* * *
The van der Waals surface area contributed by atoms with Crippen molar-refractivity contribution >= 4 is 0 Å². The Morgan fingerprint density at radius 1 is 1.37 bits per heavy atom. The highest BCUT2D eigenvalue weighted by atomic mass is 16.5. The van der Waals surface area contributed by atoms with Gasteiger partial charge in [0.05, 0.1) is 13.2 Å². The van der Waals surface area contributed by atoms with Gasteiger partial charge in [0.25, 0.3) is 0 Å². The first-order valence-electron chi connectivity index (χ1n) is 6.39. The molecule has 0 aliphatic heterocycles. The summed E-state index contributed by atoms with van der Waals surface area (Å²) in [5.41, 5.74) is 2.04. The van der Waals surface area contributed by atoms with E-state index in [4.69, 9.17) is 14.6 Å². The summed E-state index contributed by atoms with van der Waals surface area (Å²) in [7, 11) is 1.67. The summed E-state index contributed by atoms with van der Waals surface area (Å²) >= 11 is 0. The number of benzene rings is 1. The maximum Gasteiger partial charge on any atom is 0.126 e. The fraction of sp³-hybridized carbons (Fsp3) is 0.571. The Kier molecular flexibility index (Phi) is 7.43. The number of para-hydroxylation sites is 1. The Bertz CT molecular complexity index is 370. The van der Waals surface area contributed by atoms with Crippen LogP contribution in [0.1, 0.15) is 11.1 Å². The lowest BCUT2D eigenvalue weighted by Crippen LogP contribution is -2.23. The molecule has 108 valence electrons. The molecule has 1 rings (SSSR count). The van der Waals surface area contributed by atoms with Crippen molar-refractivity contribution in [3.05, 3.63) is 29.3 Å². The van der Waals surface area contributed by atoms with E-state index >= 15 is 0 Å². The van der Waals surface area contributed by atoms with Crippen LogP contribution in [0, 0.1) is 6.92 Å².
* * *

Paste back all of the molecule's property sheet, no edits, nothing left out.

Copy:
The van der Waals surface area contributed by atoms with Crippen molar-refractivity contribution >= 4 is 0 Å². The Morgan fingerprint density at radius 1 is 1.37 bits per heavy atom. The highest BCUT2D eigenvalue weighted by atomic mass is 16.5. The van der Waals surface area contributed by atoms with Gasteiger partial charge in [0.05, 0.1) is 13.2 Å². The van der Waals surface area contributed by atoms with Gasteiger partial charge in [0.25, 0.3) is 0 Å². The first-order valence-electron chi connectivity index (χ1n) is 6.39. The molecule has 0 aliphatic heterocycles. The summed E-state index contributed by atoms with van der Waals surface area (Å²) in [5.41, 5.74) is 2.04. The van der Waals surface area contributed by atoms with E-state index in [4.69, 9.17) is 14.6 Å². The summed E-state index contributed by atoms with van der Waals surface area (Å²) in [7, 11) is 1.67. The summed E-state index contributed by atoms with van der Waals surface area (Å²) >= 11 is 0. The number of benzene rings is 1. The maximum Gasteiger partial charge on any atom is 0.126 e. The fraction of sp³-hybridized carbons (Fsp3) is 0.571. The Kier molecular flexibility index (Phi) is 7.43. The number of para-hydroxylation sites is 1. The Bertz CT molecular complexity index is 370. The van der Waals surface area contributed by atoms with Crippen LogP contribution in [0.1, 0.15) is 11.1 Å². The lowest BCUT2D eigenvalue weighted by Crippen LogP contribution is -2.23. The molecule has 108 valence electrons. The molecule has 1 rings (SSSR count). The van der Waals surface area contributed by atoms with Crippen molar-refractivity contribution in [3.05, 3.63) is 29.3 Å². The van der Waals surface area contributed by atoms with E-state index >= 15 is 0 Å². The van der Waals surface area contributed by atoms with Crippen LogP contribution in [0, 0.1) is 6.92 Å².